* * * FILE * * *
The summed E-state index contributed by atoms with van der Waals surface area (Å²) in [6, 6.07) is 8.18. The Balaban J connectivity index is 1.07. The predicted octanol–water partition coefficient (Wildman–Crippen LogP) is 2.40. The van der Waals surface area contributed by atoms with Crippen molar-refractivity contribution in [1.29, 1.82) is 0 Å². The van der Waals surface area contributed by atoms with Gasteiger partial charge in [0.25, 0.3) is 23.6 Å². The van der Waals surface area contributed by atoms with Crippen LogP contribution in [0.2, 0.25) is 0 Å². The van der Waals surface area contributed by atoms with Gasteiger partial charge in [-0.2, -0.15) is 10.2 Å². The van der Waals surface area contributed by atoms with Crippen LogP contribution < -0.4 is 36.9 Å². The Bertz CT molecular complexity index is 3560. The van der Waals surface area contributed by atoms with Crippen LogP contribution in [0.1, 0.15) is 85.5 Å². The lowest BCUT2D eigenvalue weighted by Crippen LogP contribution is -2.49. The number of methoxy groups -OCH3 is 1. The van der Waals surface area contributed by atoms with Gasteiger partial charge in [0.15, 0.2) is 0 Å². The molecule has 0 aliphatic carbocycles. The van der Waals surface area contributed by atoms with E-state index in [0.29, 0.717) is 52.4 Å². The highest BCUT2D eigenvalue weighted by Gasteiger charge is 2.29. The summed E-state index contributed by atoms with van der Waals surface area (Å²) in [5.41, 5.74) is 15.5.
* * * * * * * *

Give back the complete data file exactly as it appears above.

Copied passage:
The summed E-state index contributed by atoms with van der Waals surface area (Å²) in [6, 6.07) is 8.18. The Balaban J connectivity index is 1.07. The predicted octanol–water partition coefficient (Wildman–Crippen LogP) is 2.40. The van der Waals surface area contributed by atoms with Crippen molar-refractivity contribution in [1.29, 1.82) is 0 Å². The van der Waals surface area contributed by atoms with Gasteiger partial charge in [0.25, 0.3) is 23.6 Å². The van der Waals surface area contributed by atoms with Crippen LogP contribution in [0.2, 0.25) is 0 Å². The van der Waals surface area contributed by atoms with Gasteiger partial charge in [-0.2, -0.15) is 10.2 Å². The van der Waals surface area contributed by atoms with Crippen LogP contribution < -0.4 is 36.9 Å². The Bertz CT molecular complexity index is 3560. The van der Waals surface area contributed by atoms with Crippen LogP contribution in [0.1, 0.15) is 85.5 Å². The lowest BCUT2D eigenvalue weighted by Crippen LogP contribution is -2.49. The number of methoxy groups -OCH3 is 1. The van der Waals surface area contributed by atoms with Gasteiger partial charge in [0.15, 0.2) is 0 Å². The molecule has 0 aliphatic carbocycles. The van der Waals surface area contributed by atoms with E-state index in [0.29, 0.717) is 52.4 Å². The highest BCUT2D eigenvalue weighted by Gasteiger charge is 2.29. The summed E-state index contributed by atoms with van der Waals surface area (Å²) in [5.41, 5.74) is 15.5.